Garage door falls on tenant but landlord says injury was from auto accident. $2.8M. Sacramento County.


Two accidents, a rear-ender and premises liability, occur ten days apart; causation disputed as well as liability for the premises accident. 

The Case

  • Case Name: Record v. Reese, et al.
  • Court and Case Number: Sacramento Superior Court / 34-2013-00147667
  • Date of Verdict or Judgment: Wednesday, December 20, 2017
  • Date Action was Filed: Thursday, August 31, 2017
  • Type of Case: Dangerous Condition Private Property, Negligence, Vehicles - Auto vs. Auto
  • Judge or Arbitrator(s): Hon. Russell L. Hom
  • Plaintiffs:
    Brian Record, 47, unemployed, retraining at the time of the incidents as a result of prior injuries.
    Leslie Record, 45
  • Defendants:
    Patrick Reese (driver of vehicle involved in the car crash)
    Lisa Ann & Dario Trujillo (owners of the rental property plaintiff was renting)
  • Type of Result: Jury Verdict

The Result

  • Gross Verdict or Award: $2,860,914
  • Net Verdict or Award: Approximately $3,000,000
  • Award as to each Defendant:

    Trujillos (landlords): 93%
    Reese (defendant driver): 2%

    No award as to loss of consortium claim.

  • Contributory/Comparative Negligence: 5% as to plaintiff. Defendants' apportionments above.
  • Economic Damages:

    Past medical expenses: $211,249
    Future medical expense: $373, 259
    Past lost earnings: $79,635
    Future lost earnings:  $146,771



  • Non-Economic Damages:

    Past: $800,000
    Future: $1,250,000


  • Jury Deliberation Time: 12 days.
  • Jury Polls: 2 days.
  • Post Trial Motions & Post-Verdict Settlements: 12-0.

The Attorneys

  • Attorney for the Plaintiff:

    Demas Law Group, PC by John N. Demas, Sacramento.

  • Attorney for the Defendant:

    Jacobson Markham LLP by Richard Jacobson, Sacramento. (For Patrick Reese.)

    Law Offices of Harris & Yempuku by Victoria Yamamoto, Sacramento. (For the Trujillos.)

The Experts

  • Plaintiff’s Medical Expert(s):

    VanBuren Lemons, M.D., neurosurgery, Sacramento. (Treating physician.)

  • Defendant's Medical Expert(s):

    Peter N. Sfakianos, M.D., orthopedic surgery, Folsom.

  • Plaintiff's Technical Expert(s):

    Scott Whilten, construction, Sacramento.

  • Defendant's Technical Expert(s):


Facts and Background

  • Facts and Background:

    Plaintiff Brian Record, was involved in two separate incidents 10 days apart in May 2012. The first incident involved a wooden garage door falling on Brian’s back and pinning him to a truck and the second incident involved Brian riding as a passenger in a truck that was rear-ended 10 days later.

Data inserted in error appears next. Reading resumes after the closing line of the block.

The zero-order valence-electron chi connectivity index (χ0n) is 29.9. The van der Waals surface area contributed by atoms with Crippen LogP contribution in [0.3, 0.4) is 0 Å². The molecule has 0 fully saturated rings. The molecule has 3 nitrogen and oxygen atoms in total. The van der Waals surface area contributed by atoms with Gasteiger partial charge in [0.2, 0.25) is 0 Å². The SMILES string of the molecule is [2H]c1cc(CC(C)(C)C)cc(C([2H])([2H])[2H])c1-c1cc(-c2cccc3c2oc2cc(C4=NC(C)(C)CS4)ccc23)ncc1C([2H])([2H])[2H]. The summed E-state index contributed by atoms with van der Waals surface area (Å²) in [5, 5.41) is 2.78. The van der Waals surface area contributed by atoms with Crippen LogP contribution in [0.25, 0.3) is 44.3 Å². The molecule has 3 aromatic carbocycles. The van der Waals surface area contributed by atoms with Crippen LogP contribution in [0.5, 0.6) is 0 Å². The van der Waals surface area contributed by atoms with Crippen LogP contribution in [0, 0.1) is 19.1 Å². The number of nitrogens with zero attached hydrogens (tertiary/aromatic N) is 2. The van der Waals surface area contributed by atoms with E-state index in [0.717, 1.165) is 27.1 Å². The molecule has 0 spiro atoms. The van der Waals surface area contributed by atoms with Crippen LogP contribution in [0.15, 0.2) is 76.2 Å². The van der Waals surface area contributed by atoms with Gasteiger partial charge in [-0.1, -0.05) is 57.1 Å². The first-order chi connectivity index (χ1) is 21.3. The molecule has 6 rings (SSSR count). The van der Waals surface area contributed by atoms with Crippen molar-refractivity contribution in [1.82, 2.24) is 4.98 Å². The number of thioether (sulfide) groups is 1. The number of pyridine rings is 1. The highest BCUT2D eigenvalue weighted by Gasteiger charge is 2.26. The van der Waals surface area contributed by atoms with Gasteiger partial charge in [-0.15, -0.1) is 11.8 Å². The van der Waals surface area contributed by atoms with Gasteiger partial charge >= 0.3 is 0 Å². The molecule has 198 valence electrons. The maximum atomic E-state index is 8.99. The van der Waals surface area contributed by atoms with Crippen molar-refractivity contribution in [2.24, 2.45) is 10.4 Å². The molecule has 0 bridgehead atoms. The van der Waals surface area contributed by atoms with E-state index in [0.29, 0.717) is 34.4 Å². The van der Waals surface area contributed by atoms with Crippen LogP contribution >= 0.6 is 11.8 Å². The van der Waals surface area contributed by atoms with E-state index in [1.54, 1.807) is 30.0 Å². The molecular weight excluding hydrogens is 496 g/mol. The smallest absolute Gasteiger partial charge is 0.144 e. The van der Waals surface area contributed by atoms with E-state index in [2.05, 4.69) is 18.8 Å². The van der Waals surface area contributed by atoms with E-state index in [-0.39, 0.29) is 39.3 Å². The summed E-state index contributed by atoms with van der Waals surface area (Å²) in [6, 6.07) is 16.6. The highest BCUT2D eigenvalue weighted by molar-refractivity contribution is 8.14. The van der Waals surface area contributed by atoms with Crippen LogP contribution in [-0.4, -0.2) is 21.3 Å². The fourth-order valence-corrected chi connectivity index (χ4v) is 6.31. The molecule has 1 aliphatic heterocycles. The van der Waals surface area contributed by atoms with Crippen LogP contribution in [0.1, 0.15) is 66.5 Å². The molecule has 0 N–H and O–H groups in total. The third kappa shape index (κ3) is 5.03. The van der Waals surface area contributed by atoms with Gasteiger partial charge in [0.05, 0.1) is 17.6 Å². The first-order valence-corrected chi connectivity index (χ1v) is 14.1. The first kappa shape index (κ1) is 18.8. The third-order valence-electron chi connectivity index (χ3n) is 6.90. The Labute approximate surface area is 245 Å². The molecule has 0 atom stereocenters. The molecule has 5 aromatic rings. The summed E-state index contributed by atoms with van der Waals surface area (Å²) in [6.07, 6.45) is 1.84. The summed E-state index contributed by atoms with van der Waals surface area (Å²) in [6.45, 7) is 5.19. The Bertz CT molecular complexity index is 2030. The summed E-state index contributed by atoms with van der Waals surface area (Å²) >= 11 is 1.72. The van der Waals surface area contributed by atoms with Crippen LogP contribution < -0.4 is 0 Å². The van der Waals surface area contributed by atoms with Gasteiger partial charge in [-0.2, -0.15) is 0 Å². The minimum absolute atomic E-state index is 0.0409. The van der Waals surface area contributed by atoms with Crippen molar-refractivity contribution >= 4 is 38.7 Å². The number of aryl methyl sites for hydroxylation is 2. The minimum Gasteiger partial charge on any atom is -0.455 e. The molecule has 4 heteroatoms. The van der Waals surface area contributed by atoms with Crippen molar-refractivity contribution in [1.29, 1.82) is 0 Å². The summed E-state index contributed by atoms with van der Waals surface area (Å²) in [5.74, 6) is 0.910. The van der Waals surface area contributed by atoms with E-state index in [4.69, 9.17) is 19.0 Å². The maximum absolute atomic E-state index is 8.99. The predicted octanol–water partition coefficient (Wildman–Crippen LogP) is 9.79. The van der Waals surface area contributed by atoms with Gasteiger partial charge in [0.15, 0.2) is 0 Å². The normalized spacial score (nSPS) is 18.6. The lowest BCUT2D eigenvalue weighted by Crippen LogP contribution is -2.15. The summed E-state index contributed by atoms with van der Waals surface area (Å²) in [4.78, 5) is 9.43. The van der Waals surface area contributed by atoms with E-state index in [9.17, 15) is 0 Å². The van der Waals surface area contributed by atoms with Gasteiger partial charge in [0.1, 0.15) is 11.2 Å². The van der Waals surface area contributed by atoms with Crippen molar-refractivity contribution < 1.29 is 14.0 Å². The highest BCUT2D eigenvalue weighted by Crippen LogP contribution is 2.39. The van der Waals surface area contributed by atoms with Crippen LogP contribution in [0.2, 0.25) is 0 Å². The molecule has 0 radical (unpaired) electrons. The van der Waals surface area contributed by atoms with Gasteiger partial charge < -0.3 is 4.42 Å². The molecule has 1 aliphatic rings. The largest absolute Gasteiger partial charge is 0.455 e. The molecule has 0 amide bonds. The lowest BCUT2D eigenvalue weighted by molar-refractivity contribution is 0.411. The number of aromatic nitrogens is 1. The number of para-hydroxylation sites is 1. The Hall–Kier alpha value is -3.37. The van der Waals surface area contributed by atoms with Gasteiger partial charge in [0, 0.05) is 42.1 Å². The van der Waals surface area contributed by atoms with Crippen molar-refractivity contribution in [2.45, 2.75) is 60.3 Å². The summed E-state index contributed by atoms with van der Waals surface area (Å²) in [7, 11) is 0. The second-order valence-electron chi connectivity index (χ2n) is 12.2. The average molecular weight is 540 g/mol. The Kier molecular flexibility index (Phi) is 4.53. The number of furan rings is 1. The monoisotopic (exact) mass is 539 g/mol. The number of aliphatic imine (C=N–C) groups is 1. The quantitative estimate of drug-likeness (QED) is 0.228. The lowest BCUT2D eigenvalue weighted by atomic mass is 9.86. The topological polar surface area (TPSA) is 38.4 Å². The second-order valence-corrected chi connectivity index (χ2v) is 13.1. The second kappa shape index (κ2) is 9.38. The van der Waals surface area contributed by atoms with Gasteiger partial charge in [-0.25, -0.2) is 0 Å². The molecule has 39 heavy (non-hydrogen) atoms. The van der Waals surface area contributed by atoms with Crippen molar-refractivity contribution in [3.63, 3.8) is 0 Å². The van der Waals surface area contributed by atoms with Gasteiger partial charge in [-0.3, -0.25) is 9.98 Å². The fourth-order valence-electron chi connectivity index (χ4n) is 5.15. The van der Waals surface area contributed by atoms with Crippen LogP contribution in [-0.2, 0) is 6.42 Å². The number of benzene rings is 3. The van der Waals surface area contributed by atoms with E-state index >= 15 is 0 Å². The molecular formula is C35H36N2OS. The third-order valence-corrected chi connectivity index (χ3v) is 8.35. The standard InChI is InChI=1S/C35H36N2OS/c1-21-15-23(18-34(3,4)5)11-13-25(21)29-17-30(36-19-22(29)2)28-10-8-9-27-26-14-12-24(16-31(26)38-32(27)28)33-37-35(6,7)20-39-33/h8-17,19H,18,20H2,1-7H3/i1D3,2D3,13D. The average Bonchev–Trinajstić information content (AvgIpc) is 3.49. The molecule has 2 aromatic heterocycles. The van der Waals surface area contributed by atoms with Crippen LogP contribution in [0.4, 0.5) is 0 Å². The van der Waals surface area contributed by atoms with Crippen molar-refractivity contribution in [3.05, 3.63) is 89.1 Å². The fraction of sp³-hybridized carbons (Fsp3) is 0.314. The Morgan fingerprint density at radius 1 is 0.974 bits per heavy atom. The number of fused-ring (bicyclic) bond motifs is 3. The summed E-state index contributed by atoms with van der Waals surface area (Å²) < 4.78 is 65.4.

At the time plaintiff was injured, he was 42 years old and had recently moved from Washington state to California. He was in the middle of a workers' comp retraining program that brought him to Sacramento for an accounting/business program at a tech school in Sacramento. In 2002 plaintiff had been injured at work and ultimately had to have two neck surgeries due to his injuries. Later, in 2008, he was injured again at work which disabled him from working as a finish carpenter. The second work injury ultimately led to two shoulder surgeries and two additional neck surgeries. By 2012, Brian had two levels at his neck fused (4 prior neck surgeries) and screws in his right shoulder. Due to his previous injuries and then to the injuries he suffered as a result of the garage door falling on his back, he did not work from 2008 until September 2015.

    Garage door incident (#1)

    The first incident in the present case with plaintiff took place at a home that he and his wife had rented in Sacramento from the defendant landlords. The incident involved a spring/hinged wood garage door that plaintiff claimed became unhinged and fell on plaintiff’s back, pinning him to a truck, when he was in his garage. That night, after the door allegedly fell on him, plaintiff went to the emergency room, complaining of severe low back pain and left leg weakness. He did not have any visible bruising at the time and his CT scans and X-rays showed no fractures. He was given four injections of pain medication, a diagnosis of “a contusion” and a prescription for additional pain medication. For the next 10 days, Brian stayed home and did not return to the doctor.